LED Market To Progress With New LED Bulbs Producing Warm White Light Resembling Natural Light
Posted On June 01, 2021
LED light bulbs have low energy consumption, the ability to be switched on and off promptly, and a long lifespan. The bulb works through an LED chip that turns electrical current into high-energy light. These lights include UV (Ultraviolet), blue, or violet wavelength. Due to the inherent benefits provided by LED appliances, many consumers have shifted towards light-emitting diode (LED) from incandescent lights. However, the models available at present all emit a considerable amount of blue light, leading to eye troubles and sleep disturbances among users.
To overcome this challenge, a research team has constructed a prototype of LED that reduces the blue component in the bulb instead of simply masking it. Taking the advancement a step further also helps make the color appear exactly as they do in natural light. This is a great progress for LED Market as the product minimizes the undesired blue wavelengths, unlike the commercial LED bulbs, and instead produces the warm white light, which is much better for the human eye.
Commercial LED bulbs utilize yellow-emitting phosphors and blue LEDs, which emerge as a cold, bright white light akin to the daylight. Unfortunately, continuous exposure to these blue-tinted lights has been correlated with cataract formation. Thus, exposure to such lights, especially in the evenings, can disrupt the production of sleep-induced hormones like melatonin, resulting in fatigue and insomnia.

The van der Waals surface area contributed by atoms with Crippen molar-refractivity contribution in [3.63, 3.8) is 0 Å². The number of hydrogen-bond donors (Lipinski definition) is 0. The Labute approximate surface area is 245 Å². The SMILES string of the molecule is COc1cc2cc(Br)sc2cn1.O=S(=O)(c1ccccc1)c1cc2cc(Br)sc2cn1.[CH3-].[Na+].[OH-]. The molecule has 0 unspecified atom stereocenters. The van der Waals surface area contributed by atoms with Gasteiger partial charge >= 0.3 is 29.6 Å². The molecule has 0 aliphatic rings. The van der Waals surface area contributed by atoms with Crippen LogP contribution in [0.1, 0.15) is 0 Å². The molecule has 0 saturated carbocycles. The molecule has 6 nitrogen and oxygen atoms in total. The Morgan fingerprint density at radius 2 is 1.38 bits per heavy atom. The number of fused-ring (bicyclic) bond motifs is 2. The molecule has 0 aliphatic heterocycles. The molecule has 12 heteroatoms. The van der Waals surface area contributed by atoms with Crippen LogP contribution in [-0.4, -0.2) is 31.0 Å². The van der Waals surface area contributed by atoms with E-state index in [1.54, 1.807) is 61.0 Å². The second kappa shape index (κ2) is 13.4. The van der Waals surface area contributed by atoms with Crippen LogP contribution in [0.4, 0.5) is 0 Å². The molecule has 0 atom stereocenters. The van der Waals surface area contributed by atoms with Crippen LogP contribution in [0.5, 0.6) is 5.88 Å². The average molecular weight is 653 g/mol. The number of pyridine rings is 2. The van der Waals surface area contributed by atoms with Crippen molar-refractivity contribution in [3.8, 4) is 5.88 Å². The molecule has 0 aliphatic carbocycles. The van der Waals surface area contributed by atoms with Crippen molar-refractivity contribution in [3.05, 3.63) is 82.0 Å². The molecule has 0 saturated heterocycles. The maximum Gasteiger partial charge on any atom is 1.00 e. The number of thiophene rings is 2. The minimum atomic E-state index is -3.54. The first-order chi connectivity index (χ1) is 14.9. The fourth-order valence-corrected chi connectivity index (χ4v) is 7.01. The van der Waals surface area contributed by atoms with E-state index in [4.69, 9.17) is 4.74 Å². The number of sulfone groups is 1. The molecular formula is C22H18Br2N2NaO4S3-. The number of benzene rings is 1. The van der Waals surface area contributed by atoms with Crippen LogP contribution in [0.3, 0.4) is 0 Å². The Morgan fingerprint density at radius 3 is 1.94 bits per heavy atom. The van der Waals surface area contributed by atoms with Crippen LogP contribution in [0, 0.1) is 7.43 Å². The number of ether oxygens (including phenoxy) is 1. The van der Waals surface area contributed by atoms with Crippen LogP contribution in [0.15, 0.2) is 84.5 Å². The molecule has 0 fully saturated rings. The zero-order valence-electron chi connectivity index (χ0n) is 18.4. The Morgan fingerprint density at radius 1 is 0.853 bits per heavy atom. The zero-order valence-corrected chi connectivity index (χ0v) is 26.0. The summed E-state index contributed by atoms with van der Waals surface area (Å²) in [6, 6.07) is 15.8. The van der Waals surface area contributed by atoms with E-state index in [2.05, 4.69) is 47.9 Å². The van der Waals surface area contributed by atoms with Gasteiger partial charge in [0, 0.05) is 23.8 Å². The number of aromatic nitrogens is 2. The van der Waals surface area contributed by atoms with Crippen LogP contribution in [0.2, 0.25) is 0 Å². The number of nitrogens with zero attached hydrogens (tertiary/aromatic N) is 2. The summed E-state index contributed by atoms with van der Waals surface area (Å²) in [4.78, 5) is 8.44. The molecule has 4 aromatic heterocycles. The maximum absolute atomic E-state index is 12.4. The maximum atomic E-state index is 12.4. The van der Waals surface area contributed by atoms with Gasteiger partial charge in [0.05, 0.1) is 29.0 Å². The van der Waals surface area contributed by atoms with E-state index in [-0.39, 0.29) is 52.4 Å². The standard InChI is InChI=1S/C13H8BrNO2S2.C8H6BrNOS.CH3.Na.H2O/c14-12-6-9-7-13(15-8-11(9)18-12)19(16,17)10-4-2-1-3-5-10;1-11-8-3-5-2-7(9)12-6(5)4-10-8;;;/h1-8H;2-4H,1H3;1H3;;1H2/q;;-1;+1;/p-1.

Previously, to create a warmer white LED bulb for the night period, researchers had already added red-emitting phosphors. However, this action was only able to mask the blue hue but not get rid of it. Hence, the team wanted to work towards developing a phosphor that would produce warn white light and simultaneously be able to avoid the problematic wavelength range.
Researchers identified and synthesized a next-generation luminescent crystalline phosphor europium to prove their innovation ((Na1.92Eu0.04) MgPO4F). While performing thermal stability tests on the prototype, it was revealed that the phosphor’s emission color was steady between room temperature and the higher operating temperature (301 F) of commercial LED-based lighting. Similarly, in long-term moisture experiments, the compound illustrated no change in the intensity or color of the light produced.
The team also conducted a study to see how the material would perform in a light bulb. The team fabricated a prototype with a violet–light LED surrounded with a silicone cap consisting of a luminescent blue compound mixed with green-emitting and red-emitting phosphors. Results showed that the prototype successfully produced the desired bright warm white light. In addition, the optical properties of the prototype emitted that the color of objects and natural light fulfilling the requirement of indoor lightening.